IMF: World Economy Worst Since the Great Depression of 1929
When the Corona virus infection case was first reported at the end of December, who would have thought that the impact of the outbreak would trigger global scale malaise? Recent developments even show a picture of economic conditions that are getting worse and worse.
The leadership of the International Monetary Fund (IMF) warned that the world economy this year is likely to suffer the worst recession since the Great Depression (1929-1939). Developing and low-income countries in Africa, Latin America and Asia are at the greatest risk. However, developed countries will also suffer very bad economic impacts.
The current IMF basic outlook places the possibility of a partial recovery of the global economy only beginning in 2021. That, too, is in the best scenario only if the pandemic fades in the second half of the year, allowing for the slow lifting of various emergency policies implemented to stem the pandemic and have a negative impact. on the economies of various countries.
In the text of yesterday's speech, IMF Managing Director Kristalina Georgieva also stressed that uncertainty regarding the duration of the Corona virus pandemic could make the situation worse. The pandemic has spread throughout the world, resulting in the closure of companies and millions of layoffs. In particular, Georgieva underlined a number of industries that were most severely affected including retail, hospitality, transportation and tourism, as well as SMEs and entrepreneurs.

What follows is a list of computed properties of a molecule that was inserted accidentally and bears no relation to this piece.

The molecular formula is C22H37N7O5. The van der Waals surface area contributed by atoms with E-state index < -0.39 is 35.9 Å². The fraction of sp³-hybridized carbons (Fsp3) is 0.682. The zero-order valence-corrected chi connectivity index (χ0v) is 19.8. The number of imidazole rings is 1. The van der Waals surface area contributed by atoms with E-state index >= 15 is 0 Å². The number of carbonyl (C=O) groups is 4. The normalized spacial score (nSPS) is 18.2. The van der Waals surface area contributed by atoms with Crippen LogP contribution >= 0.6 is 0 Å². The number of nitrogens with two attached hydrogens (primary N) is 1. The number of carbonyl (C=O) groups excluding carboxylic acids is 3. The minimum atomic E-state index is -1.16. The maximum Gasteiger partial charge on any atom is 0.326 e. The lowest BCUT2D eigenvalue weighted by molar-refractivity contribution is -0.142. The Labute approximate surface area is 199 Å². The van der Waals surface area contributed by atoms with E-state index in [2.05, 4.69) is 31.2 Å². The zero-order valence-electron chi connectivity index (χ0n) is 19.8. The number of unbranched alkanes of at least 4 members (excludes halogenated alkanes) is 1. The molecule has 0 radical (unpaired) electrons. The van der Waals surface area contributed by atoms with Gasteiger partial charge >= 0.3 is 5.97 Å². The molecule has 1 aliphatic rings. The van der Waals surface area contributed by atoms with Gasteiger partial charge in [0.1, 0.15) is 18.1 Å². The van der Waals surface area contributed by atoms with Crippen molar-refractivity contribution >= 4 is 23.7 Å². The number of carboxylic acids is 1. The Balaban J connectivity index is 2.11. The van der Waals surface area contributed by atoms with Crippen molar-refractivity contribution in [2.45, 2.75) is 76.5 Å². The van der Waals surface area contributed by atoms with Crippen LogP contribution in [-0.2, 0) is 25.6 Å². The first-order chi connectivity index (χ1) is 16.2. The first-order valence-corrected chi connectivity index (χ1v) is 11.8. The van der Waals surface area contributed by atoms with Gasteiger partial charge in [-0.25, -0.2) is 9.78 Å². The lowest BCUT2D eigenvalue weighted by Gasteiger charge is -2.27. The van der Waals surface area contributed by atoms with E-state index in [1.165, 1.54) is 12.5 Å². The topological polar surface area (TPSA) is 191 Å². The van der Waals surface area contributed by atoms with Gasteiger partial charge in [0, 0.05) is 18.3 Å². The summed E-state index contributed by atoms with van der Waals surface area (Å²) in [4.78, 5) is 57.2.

"The gloomy outlook applies to developing and developing economies," Georgieva said, "This crisis knows no bounds. Everyone suffers."
The IMF estimates that governments from various countries around the world have taken fiscal steps totaling around USD8 Trillion. Even though the numbers are already very large, Georgieva still stresses the importance of continuing to promote efforts to stem the pandemic and support the health care system; targeted financial and fiscal sector policies; reduce financial system pressures and avoid spread; and plan for recovery later.
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